As Walter has pointed out, it appears that Moss is significantly better than Clattenburg. It’s is up to you, whether this is a real difference, or an artifact of how the scores are calculated. But, if the effect is real and the method to calculate the scores is good, there are 2 other significant gaps: Taylor/Oliver and Swarbrick/Halsey. It is possible that the gap Halsey/Probert is also significant.

    If we ignore those gaps, the average fractional increment in score is a bit more than 0.02. But, we’ve picked out a number of high fractional increments as potential outliers, there is a low one as well (Oliver/East). Ignoring that makes the average increment about 0.022. The smallest high increment ignored is almost 2.7 times this much. The other large gaps are more than 4 times the average gap.

    I will guess that the average score for referees drawn from lower leagues to become EPL referees is about 120, and hence all referees new to the EPL will tend to cluster around 120.

    But, why is referring an activity where people tend to naturally spread out into equal improvements in quality, instead of pooling into a common average? Or another way to phrase it, is that quality is quantized and the maximum occupancy for each level is 1.

  • Stuart

    Interesting read Walter and you can’t really argue with these figures. I have also been doing a bit of analysing the numbers and will have something over to you shortly – it’s just a different way of looking at the numbers and coming to an overall standing for each ref.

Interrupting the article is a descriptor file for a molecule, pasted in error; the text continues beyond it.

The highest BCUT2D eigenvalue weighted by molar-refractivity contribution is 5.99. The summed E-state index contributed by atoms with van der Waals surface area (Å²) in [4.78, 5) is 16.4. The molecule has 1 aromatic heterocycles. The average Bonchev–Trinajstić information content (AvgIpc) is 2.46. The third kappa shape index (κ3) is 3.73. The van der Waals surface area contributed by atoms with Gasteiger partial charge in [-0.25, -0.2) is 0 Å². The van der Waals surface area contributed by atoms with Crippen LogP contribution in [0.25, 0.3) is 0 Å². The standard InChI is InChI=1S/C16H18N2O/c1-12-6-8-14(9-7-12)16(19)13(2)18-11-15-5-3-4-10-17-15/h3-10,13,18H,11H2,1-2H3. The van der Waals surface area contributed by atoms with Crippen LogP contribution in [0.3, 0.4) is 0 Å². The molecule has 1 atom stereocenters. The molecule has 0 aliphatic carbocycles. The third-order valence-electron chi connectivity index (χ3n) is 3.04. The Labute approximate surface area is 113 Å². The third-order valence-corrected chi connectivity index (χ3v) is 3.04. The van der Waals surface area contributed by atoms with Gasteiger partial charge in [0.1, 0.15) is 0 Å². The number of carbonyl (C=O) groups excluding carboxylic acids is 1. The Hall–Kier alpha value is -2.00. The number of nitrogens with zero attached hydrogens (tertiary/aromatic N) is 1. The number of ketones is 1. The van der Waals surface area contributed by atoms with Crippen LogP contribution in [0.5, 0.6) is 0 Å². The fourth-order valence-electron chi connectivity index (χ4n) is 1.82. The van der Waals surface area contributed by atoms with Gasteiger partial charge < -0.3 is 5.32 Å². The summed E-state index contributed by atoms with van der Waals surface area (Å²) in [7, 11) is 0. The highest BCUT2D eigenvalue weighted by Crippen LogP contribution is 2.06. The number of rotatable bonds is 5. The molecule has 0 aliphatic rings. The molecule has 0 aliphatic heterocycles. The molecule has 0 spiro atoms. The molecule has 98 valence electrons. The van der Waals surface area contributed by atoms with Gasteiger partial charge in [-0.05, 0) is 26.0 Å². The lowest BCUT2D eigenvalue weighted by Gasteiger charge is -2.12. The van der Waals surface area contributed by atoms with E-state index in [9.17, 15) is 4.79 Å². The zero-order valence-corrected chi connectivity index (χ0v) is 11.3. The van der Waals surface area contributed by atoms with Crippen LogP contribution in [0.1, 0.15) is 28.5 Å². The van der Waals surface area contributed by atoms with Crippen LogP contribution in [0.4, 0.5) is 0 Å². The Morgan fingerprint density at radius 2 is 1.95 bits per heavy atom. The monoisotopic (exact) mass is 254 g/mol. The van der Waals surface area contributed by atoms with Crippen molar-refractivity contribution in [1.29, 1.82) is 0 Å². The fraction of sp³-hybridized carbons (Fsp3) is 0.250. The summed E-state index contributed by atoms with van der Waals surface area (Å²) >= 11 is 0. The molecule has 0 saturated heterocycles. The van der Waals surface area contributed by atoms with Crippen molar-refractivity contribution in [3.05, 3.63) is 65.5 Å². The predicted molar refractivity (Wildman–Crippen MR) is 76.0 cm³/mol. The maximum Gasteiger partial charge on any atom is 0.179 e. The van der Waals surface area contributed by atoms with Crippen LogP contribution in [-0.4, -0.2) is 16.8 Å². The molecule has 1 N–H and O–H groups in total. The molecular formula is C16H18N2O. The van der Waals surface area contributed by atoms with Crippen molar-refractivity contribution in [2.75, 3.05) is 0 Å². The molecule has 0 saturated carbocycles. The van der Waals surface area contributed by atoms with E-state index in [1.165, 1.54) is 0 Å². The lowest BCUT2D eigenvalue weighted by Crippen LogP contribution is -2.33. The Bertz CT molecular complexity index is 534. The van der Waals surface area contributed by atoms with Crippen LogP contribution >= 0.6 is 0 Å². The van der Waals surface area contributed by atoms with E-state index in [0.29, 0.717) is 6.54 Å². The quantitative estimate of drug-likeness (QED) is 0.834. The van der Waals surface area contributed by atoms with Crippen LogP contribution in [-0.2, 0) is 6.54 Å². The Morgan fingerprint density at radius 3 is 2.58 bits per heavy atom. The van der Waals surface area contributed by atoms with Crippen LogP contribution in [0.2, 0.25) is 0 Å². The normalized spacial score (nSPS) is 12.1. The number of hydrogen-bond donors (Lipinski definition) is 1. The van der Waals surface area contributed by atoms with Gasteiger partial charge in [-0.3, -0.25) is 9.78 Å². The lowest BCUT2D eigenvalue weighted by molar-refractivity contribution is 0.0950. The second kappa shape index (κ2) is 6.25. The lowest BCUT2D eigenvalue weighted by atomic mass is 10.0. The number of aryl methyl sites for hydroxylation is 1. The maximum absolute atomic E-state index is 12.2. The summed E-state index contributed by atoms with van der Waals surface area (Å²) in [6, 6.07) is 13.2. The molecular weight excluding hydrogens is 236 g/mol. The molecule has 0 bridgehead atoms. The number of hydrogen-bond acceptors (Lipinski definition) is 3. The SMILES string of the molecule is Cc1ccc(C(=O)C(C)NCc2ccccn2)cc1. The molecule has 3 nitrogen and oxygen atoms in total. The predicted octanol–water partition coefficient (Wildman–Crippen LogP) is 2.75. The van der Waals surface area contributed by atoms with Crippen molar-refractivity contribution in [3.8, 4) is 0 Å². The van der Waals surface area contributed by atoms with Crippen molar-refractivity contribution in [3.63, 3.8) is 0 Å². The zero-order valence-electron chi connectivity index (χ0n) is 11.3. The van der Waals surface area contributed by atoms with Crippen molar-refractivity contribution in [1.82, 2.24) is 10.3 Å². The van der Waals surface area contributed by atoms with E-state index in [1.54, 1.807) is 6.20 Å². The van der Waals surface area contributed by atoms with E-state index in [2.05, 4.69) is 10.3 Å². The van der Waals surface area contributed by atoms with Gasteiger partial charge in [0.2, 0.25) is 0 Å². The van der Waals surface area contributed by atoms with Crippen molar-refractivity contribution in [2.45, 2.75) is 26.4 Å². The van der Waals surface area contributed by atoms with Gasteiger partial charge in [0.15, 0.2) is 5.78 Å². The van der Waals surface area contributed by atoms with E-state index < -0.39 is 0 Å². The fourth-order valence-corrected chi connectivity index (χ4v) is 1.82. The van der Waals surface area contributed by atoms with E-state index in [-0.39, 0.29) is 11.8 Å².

• TommieGun

    Thanks for all the information ! I must say that in the past few days I’ve been reading all the ref reviews and the summing posts regarding them. Very serious job was done here, no doubt and much appreciated.

    I would like to point out that perspective wise it is not important to view the table as a “table”, i.e., who came out first, second, etc. As can be easily seen – less than 10 points divide the 3nd best ref (marriner with 192) and the 7th best ref (webb with 183). This means that there are 5 refs who are not THAT significantly different from each other. To me it would make more sense to look at “groups” of refs, or to decide (after some thought) what would be the minimum score for a competent ref – rather than putting them into a table.

    I believe that it serves a better purpose – not saying who is BETTER, but saying who is competent enough to be a ref. It’s a Go-No-Go question in my opinion.

    Thanks again !

  • Mandy Dodd

    Well done mr moss and mr clattenberg hope we see more of them…

  • Pat

    Finally we have a winner!
    It’s been an exciting wait.
    Looking forward to seeing Moss in action now.

  • Pat

    And now we’ve got Lee Probert – fourth from bottom.

  • OMGArsenal

    Gord….good statistical analysis and maybe the answer to your final question is as follows: